Researchers from Ireland and Australia have completed preliminary development of two methods of measuring noseband pressure, which could impact on the welfare of the ridden horse.
Some riders believe a tight noseband enhances bit pressure, allowing rein aids to be more effective. This goes against the standard recommendation for adjustment of the noseband, where the space between the noseband and the nasal midline should easily allow the insertion of two fingers, allowing the horse normal jaw movement.
Orla Doherty, of the University of Limerick in Ireland, and her research team investigated the level of noseband tightness being used at equestrian competitions.
The researchers studied 850 show jumpers, and found only 20 percent were fitted with a simple cavesson noseband; the majority used flash or grackle nosebands.
“We are also interested in how tight these nosebands are being fastened,” said Doherty, who presented the findings of her team’s research at the recent International Society for Equitation Science annual conference in Delaware, in the United States.
“Of 201 young event and hunter horses studied, only 12 percent had nosebands loose enough to enable two fingers to fit underneath, and 47 percent had nosebands too tight to fit any fingers underneath.
In addition to possible physical damage, excessively tight nosebands may impact negatively on horse and rider safety.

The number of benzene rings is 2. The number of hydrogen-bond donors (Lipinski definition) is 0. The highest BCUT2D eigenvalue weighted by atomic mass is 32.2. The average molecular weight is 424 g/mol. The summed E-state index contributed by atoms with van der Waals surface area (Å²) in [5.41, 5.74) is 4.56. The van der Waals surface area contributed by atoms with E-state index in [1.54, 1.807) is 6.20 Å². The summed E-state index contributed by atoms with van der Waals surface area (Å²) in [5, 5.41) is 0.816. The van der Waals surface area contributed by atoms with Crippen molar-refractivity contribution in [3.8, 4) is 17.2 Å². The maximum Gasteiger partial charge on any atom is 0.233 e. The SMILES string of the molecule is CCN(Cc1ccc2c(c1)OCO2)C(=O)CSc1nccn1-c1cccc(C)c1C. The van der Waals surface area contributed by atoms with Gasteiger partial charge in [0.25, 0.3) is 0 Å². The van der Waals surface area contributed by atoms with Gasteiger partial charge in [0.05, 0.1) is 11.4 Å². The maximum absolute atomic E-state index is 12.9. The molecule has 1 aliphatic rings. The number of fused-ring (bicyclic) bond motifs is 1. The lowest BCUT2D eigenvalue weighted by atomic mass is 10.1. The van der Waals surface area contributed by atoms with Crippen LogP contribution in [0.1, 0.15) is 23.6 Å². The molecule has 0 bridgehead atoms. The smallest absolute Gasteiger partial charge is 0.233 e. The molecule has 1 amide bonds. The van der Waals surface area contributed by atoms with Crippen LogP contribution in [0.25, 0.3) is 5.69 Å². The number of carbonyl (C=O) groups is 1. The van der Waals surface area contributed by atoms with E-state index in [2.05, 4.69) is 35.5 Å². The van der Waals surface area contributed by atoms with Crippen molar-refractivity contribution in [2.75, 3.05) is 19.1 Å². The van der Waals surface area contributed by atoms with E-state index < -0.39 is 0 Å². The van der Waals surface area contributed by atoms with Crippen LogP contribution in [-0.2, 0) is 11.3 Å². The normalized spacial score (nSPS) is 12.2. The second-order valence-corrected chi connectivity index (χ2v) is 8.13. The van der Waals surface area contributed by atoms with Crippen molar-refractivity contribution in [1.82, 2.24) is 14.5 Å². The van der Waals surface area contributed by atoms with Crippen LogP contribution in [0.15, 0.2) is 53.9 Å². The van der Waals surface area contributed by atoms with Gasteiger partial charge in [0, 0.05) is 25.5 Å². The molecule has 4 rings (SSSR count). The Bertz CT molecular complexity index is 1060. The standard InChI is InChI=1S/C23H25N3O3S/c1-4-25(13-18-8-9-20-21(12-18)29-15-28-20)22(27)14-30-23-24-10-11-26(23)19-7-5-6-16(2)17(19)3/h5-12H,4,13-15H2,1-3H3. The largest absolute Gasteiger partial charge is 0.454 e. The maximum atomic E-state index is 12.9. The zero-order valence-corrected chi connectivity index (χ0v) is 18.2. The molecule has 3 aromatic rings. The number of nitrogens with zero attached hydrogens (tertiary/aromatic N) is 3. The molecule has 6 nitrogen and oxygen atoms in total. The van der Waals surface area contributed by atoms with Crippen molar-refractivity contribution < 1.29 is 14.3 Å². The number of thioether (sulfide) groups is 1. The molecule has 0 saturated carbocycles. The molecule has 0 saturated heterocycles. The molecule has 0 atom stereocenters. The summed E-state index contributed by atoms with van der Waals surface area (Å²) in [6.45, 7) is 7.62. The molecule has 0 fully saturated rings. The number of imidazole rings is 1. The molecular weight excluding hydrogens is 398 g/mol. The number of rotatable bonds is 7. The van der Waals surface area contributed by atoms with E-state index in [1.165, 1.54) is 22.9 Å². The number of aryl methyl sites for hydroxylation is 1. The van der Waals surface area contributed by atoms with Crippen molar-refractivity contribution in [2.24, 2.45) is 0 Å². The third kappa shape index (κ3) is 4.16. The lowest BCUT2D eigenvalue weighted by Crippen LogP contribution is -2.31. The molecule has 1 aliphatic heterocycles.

“A horse experiencing pain while being ridden is more likely to display flight and fear responses, such as head tossing, bolting etc,” Doherty said.
The researchers developed two approaches to estimate noseband pressures on horses – one measuring dynamic tension in the noseband and inferring pressures based on the anatomical curvature of the horse’s nose; the other using pressure sensors deployed at specific noseband-tissue contact points.
In the first of two studies, an Irish cob was fitted with the bridle and noseband, where a “two-finger” tightness was established using the noseband taper gauge promoted by the ISES.
Information was collected while the horse wore the noseband, and was fed both hay and hard feed. Results showed rhythmic peaking of pressures while the horse chewed, and when the animal was given the cue to back up.
The system is wireless, allowing data logging under normal exercise conditions.
In the second study, the same horse was ridden under saddle at walk, trot and canter through changes of rein. Inter-gait transitions were assessed; and the horse was also ridden over a small jump. Large pressure pulses were observed when the horse was ridden, which correlated to transitions, turns, during jumping, and when the horse stumbled.
The physiological impact of high pressures – either sustained or pulsed – on animal tissue is as yet unknown; however, in humans, high pressures are known to cause tissue and nerve damage.
Doherty said more data need to be collected to validate the measurement technique and demonstrate a correlation between anomalously high pressures and animal behaviour and welfare outcomes.
Researchers would like to establish objective metrics that could guide best practice.
“We really don’t know what happens to soft tissues when we tighten the noseband,” Doherty said.
“If the horse physically can’t open its mouth, then are the fluctuations in pressure or force going to be greater or less or displaced to the bit-oral cavity interface? Much remains to be done to answer these questions.”